There is a lot of room for creativity in a table arrangement. The table is a great stage to tell a story through the use of candles, statuary, musical instruments ...any objects that have meaning for you. You can convey a theme for the occasion using memorabilia or traditional decorations. The buffet table lends itself to an elaborate still life of flowers, fruits and vegetables. Create a centerpiece still life where you can’t tell where the decorations end and the food begins. Centerpieces
The placement of centerpieces fall into three main categories: 1. The arrangement is placed in the center of a table with guests seated all around. [pic]
2. The arrangement is placed at the ends or at one side of a table [pic] [pic] [pic]
3. The arrangement is seen from three sides and is designed for buffet tables where no one is seated, but where food and beverages are served.
In the first category, the arrangement is created to be viewed from all sides. It is fairly low, below chin level, so diners can see each other. Focal flowers are placed throughout the design and a few line flowers extend above eye level for contrast. Candles should be either very short or very tall so they don't block conversation or isolate guests. In the second category, where the floral arrangements are spaced at the two ends of a long table or where one bouquet occupies the center of one side of a table, the size of the arrangements can be much larger. They occupy space normally occupied by one seated guest. Since there are no individual place settings at a buffet, the floral composition should be in scale with the size of the table and the amount of food being served. A very large buffet table may use a large arrangement place in the center towards the back with two smaller ones echoing the colors and style of the main design at either ends. SHAPING UR FLOWER ARRANGEMENTS
All good flower arrangements have 'pleasing proportions' which means it looks comfortable within the size, shape and style of container. If you are showing a single perfect bloom in a bud vase then you can disregard all but the first rule. These are the basic rules for good flower arranging:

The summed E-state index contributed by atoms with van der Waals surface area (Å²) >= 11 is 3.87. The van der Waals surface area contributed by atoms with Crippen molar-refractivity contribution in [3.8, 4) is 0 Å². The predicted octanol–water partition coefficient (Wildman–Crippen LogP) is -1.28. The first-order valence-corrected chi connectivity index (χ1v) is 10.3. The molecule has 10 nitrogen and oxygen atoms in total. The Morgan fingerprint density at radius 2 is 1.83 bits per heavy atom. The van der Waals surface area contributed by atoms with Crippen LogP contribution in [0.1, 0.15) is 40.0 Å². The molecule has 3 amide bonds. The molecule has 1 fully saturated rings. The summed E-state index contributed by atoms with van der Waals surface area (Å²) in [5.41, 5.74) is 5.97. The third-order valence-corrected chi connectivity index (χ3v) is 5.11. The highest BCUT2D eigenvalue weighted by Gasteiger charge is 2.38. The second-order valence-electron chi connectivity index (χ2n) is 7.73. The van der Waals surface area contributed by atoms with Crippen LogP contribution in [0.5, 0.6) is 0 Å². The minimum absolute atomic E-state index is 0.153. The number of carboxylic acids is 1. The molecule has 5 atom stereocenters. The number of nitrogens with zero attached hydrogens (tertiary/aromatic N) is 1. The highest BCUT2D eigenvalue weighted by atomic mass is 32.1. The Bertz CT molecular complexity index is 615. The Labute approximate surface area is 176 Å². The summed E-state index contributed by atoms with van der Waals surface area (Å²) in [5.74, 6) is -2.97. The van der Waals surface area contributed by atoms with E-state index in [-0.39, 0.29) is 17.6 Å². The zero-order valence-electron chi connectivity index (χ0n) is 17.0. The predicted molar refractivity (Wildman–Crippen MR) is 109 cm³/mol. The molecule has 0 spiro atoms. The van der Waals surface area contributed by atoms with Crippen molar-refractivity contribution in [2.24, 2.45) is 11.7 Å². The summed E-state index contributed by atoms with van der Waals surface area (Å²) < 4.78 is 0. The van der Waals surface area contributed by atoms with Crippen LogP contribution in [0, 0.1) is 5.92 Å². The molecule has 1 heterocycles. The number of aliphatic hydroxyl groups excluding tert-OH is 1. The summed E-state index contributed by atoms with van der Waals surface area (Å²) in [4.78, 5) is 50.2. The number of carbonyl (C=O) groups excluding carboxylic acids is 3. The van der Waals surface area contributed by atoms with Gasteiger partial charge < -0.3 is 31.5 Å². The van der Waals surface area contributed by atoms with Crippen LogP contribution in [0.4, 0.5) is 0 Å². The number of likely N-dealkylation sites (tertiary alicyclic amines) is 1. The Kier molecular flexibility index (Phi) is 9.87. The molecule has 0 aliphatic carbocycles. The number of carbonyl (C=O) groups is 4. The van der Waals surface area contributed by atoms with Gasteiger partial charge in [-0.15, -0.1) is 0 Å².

1. Low arrangements should be a little wider than their container. Tall arrangements should be 1 1/2 to 2 times taller than their container. 2. If your arrangement has a theme choose or make a container big enough to hold your arrangement. 3. Put enough oasis in the base to fill it up level with the top of the container. Cut off any that goes above the lip of the container. 4. Imagine an invisible outline of the shape you want to create and chose which side will be the front of your arrangement. 5. Choose your tallest and widest flowers and arrange them in your container first within the outline of your chosen shape. 6. Fill in around the base and lower part of the arrangement with more large blooms. 7. Working up and outward user smaller blooms or filler to fill in the arrangement. 8. Use the smallest blooms, foliage and filler to hide stems, oasis and the edge of container. [pic]
POOR BECOMES GOOD PROPORTIONS
POOR BECOMES GOOD PROPORTIONS
There are 2 kinds of balance; asymmetrical where the 2 sides don't match but appear to have equal weight or strength to our eyes and symmetrical where the 2 sides are nearly identical. [pic]
If your arrangement looks like it's about to tip over then, visually, it isn't properly balanced. Good balance can be achieved following a few simple rules:
1. The bottom half of the arrangement should be BIG enough to support the weight of the top. 2. The left side should have the same amount of interest as the right side. 3. Leave a little more s p a c e around anything you want to stand out. 4. Keep it simple. Don't overd esign your arrangement: too many types of flowers will look messy.
Remember how well-balanced plants look in the...
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